A taxonomic nightmare comes true: phylogeny and biogeography of glassworts (Salicornia L., Chenopodiaceae)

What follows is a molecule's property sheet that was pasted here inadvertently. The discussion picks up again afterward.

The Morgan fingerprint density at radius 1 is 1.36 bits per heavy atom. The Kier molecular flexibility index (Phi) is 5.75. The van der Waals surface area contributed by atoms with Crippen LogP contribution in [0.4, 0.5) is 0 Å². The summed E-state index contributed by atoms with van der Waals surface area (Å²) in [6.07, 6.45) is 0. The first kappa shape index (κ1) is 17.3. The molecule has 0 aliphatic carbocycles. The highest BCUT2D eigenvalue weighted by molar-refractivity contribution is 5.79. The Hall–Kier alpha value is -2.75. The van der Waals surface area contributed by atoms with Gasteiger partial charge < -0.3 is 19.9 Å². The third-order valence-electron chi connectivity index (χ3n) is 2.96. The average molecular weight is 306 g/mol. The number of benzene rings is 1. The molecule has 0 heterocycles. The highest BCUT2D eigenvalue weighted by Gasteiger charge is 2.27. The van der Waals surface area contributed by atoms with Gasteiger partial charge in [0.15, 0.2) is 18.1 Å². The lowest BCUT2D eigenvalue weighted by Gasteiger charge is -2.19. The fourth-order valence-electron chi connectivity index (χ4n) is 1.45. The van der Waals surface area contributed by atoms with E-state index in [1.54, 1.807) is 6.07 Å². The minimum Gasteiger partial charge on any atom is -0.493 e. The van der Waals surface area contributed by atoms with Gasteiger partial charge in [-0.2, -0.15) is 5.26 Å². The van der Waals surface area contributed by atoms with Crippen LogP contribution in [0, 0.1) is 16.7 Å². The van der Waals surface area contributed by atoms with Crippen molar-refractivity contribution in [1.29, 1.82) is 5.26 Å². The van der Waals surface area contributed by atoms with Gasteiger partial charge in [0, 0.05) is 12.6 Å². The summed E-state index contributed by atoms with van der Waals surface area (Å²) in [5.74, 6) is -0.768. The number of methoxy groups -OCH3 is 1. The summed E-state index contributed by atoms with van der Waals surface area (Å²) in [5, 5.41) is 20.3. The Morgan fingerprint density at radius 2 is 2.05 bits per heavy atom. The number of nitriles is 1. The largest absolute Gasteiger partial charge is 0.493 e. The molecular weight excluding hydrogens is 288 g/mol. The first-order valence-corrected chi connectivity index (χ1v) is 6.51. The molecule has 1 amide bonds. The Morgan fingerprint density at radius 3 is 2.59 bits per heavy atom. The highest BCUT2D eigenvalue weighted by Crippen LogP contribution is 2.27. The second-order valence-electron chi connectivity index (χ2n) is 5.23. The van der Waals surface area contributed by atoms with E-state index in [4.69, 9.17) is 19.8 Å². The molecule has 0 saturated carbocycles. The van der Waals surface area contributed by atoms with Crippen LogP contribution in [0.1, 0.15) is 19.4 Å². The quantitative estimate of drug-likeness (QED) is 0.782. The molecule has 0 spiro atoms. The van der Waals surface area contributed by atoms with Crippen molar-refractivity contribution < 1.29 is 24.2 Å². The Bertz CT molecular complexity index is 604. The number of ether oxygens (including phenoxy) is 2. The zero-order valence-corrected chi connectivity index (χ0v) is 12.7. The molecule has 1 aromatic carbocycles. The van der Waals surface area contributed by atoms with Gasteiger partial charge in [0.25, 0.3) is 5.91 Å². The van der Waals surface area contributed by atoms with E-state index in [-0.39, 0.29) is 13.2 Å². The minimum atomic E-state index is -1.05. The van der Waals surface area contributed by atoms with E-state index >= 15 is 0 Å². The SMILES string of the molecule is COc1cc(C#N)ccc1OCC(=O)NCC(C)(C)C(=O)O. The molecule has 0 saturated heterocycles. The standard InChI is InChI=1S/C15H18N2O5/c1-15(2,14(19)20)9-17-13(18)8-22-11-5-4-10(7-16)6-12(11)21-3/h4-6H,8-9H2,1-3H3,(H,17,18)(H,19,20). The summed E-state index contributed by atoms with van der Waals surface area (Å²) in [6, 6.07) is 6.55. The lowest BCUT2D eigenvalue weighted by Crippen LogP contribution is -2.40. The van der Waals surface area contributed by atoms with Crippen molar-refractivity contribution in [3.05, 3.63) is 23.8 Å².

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In this study we analysed ETS sequence data of 164 accessions belonging to 31 taxa of Salicornia, a widespread, hygrohalophytic genus of succulent, annual herbs of Chenopodiaceae subfam. Salicornioideae, to investigate phylogenetic and biogeographical patterns and hypothesise about the processes that shaped them. Furthermore, our aim was to understand the reasons for the notorious taxonomic difficulties in Salicornia. Salicornia probably originated during the Miocene somewhere between the Mediterranean and Central Asia from within the perennial Sarcocornia and started to diversify during Late Pliocene/Early Pleistocene. The climatic deterioration and landscape-evolution caused by orogenetic processes probably favoured the evolution and initial diversification of this annual, strongly inbreeding lineage from the perennial Sarcocornia that shows only very limited frost tolerance. The further diversification of Salicornia was promoted by at least five intercontinental dispersal events (2× to South Africa, at least 3× to North America) and at least two independentpolyploidization events resulting in rapidly expanding tetraploid lineages, both of which are able to grow in lower belts of the saltmarshes than their diploid relatives. The diploid lineages of Salicornia also show rapid and effective range expansion resulting in both widespread genotypes and multiple genotypes in a given area. Reproductive isolation through geographical isolation after dispersal, inbreeding, and comparatively young age might be responsible for the large number of only weakly differentiated lineages. The sequence data show that the taxonomic confusion in Salicornia has two major reasons: (1) in the absence of a global revision and the presence of high phenotypic plasticity, the same widespread genotypes having been given different names in different regions, and (2) striking morphological parallelism and weak morphological differentiation led to the misapplication of the same name to different genotypes in one region.
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